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$86 million judgment reversed in Starbucks’ tip-pooling suit

June 15th, 2009  |  Connie Eyer

>Is a Starbucks shift supervisor who works alongside baristas considered as just part of a customer service team when it comes to taking a cut of the pooled tips? Apparently so, a California appeals court ruled (Chau v Starbucks Corp, CalCtApp, June 2, 2009) when it recently reversed an $86 million judgment against Starbucks in a class action suit in which the trial court found the coffee chain violated state law by including the supervisors in tip pools.

The lower court’s ruling, the appellate court reasoned, was improperly based on a line of decisions addressing an employer’s authority to mandate that a tip given to an individual service employee must be shared with other employees. It noted that Starbucks’ shift supervisors are part-time employees who perform all the duties of a barista, along with having responsibility for additional tasks, including supervising and coordinating employees within the store. There is no decisional or statutory authority prohibiting an employer from allowing a service employee to keep a portion of the collective tip, the court said, in proportion to the amount of hours worked, just because the employee also has supervisory duties.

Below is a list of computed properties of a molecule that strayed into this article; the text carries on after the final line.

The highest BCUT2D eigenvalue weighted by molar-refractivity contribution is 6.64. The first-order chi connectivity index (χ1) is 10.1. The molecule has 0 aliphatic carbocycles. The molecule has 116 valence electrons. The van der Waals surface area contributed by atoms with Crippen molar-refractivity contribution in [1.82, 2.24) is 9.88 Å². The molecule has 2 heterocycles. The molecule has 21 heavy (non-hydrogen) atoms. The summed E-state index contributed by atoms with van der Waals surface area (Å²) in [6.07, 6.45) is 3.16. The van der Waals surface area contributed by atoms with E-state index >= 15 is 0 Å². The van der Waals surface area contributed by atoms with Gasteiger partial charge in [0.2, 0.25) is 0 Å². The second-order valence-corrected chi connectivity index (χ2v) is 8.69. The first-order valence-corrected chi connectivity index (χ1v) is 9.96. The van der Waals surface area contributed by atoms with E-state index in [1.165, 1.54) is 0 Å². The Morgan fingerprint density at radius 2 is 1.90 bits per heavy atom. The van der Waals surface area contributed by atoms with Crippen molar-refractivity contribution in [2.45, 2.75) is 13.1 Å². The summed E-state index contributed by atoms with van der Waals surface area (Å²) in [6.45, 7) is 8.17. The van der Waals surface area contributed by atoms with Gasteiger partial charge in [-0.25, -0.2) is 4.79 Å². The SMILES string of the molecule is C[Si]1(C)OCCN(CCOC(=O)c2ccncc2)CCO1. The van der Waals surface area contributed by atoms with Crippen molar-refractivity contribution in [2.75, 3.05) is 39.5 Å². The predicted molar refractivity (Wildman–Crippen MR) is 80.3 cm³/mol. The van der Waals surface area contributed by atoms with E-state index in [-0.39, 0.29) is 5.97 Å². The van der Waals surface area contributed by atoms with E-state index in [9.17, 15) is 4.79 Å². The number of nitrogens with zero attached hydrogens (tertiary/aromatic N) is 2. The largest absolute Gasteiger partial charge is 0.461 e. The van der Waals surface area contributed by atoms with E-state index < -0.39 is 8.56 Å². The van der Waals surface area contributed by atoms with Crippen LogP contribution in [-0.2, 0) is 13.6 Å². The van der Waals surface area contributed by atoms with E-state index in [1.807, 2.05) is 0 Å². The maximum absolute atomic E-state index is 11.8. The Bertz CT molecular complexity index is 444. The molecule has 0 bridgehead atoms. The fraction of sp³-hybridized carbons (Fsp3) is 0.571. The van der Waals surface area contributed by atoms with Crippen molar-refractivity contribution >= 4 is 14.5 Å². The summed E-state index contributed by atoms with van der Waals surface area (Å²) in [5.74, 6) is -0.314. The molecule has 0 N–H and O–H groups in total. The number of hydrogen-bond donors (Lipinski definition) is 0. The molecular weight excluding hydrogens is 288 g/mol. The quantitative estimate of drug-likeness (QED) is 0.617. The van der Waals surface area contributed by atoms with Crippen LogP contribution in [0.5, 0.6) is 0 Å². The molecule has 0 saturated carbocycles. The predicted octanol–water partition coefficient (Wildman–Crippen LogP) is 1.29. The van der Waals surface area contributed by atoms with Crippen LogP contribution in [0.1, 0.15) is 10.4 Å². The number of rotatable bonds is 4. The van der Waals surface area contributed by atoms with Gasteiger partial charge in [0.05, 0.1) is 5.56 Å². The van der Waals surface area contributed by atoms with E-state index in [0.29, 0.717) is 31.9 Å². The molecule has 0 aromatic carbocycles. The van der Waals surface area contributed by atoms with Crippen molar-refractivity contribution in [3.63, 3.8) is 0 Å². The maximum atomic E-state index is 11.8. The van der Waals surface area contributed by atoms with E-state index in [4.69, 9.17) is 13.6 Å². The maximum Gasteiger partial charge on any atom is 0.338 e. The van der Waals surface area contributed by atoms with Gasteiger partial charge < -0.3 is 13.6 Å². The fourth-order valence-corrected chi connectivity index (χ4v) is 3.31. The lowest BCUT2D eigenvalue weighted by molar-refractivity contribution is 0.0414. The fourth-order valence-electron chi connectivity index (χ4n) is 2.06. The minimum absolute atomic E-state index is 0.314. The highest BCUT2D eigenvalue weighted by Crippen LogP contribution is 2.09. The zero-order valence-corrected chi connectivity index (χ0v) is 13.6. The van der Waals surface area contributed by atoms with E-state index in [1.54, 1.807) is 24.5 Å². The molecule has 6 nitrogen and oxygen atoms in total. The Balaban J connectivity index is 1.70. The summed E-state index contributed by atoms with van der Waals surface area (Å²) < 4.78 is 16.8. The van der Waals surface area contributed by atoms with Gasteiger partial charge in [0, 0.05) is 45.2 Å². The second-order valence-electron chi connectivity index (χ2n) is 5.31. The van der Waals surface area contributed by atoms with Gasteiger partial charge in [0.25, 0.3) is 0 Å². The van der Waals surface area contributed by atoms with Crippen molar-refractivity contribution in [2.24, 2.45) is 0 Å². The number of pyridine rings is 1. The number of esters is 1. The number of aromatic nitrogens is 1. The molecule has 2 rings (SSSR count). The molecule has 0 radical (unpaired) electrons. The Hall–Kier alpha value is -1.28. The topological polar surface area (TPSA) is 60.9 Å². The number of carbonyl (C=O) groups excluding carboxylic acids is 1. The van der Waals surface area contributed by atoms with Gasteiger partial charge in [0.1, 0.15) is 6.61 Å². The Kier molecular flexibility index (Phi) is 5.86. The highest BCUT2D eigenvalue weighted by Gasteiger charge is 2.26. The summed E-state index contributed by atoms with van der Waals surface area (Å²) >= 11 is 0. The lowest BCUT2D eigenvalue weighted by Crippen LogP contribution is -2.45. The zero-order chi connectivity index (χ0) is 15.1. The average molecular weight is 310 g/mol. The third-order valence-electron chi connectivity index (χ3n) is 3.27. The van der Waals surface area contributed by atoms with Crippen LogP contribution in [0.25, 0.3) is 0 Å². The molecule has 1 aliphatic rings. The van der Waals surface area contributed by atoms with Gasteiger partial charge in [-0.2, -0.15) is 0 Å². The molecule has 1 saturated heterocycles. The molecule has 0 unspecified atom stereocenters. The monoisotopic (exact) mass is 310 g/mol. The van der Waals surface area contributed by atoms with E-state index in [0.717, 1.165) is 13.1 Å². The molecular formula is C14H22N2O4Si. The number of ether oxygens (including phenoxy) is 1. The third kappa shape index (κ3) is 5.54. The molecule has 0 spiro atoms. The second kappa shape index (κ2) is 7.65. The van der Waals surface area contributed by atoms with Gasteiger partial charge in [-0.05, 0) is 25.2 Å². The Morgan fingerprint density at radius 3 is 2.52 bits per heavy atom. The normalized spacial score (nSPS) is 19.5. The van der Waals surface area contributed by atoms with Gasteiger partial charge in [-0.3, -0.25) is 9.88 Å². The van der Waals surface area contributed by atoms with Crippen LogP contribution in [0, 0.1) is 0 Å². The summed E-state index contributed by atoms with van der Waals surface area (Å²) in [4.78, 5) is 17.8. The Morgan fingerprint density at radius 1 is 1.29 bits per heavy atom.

While acknowledging that sec. 351 of the Labor Code, which Starbucks was found to have violated, was enacted to prevent employees from having to give up their earned gratuities as a condition of employment, the court concluded that it was undisputed in this case that the tipping public intended to collectively tip both the baristas and the shift supervisors for their work as a “team.”